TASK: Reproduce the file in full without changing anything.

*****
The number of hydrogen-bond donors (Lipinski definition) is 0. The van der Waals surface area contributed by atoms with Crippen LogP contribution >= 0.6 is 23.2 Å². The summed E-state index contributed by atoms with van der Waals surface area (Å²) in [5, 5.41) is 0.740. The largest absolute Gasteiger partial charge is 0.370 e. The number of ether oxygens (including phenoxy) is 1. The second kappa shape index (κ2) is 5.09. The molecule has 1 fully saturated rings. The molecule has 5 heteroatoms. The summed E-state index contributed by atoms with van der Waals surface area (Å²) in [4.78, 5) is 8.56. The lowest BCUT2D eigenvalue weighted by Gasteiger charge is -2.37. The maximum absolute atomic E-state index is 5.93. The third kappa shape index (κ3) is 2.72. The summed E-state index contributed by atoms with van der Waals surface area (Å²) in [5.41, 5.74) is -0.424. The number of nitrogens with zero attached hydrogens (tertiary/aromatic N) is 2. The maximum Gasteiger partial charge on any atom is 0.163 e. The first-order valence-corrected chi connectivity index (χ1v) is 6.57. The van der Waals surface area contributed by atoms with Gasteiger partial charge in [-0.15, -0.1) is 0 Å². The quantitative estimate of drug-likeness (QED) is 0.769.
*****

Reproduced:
The number of hydrogen-bond donors (Lipinski definition) is 0. The van der Waals surface area contributed by atoms with Crippen LogP contribution >= 0.6 is 23.2 Å². The summed E-state index contributed by atoms with van der Waals surface area (Å²) in [5, 5.41) is 0.740. The largest absolute Gasteiger partial charge is 0.370 e. The number of ether oxygens (including phenoxy) is 1. The second kappa shape index (κ2) is 5.09. The molecule has 1 fully saturated rings. The molecule has 5 heteroatoms. The summed E-state index contributed by atoms with van der Waals surface area (Å²) in [4.78, 5) is 8.56. The lowest BCUT2D eigenvalue weighted by Gasteiger charge is -2.37. The maximum absolute atomic E-state index is 5.93. The third kappa shape index (κ3) is 2.72. The summed E-state index contributed by atoms with van der Waals surface area (Å²) in [5.41, 5.74) is -0.424. The number of nitrogens with zero attached hydrogens (tertiary/aromatic N) is 2. The maximum Gasteiger partial charge on any atom is 0.163 e. The first-order valence-corrected chi connectivity index (χ1v) is 6.57. The van der Waals surface area contributed by atoms with Gasteiger partial charge in [-0.15, -0.1) is 0 Å². The quantitative estimate of drug-likeness (QED) is 0.769.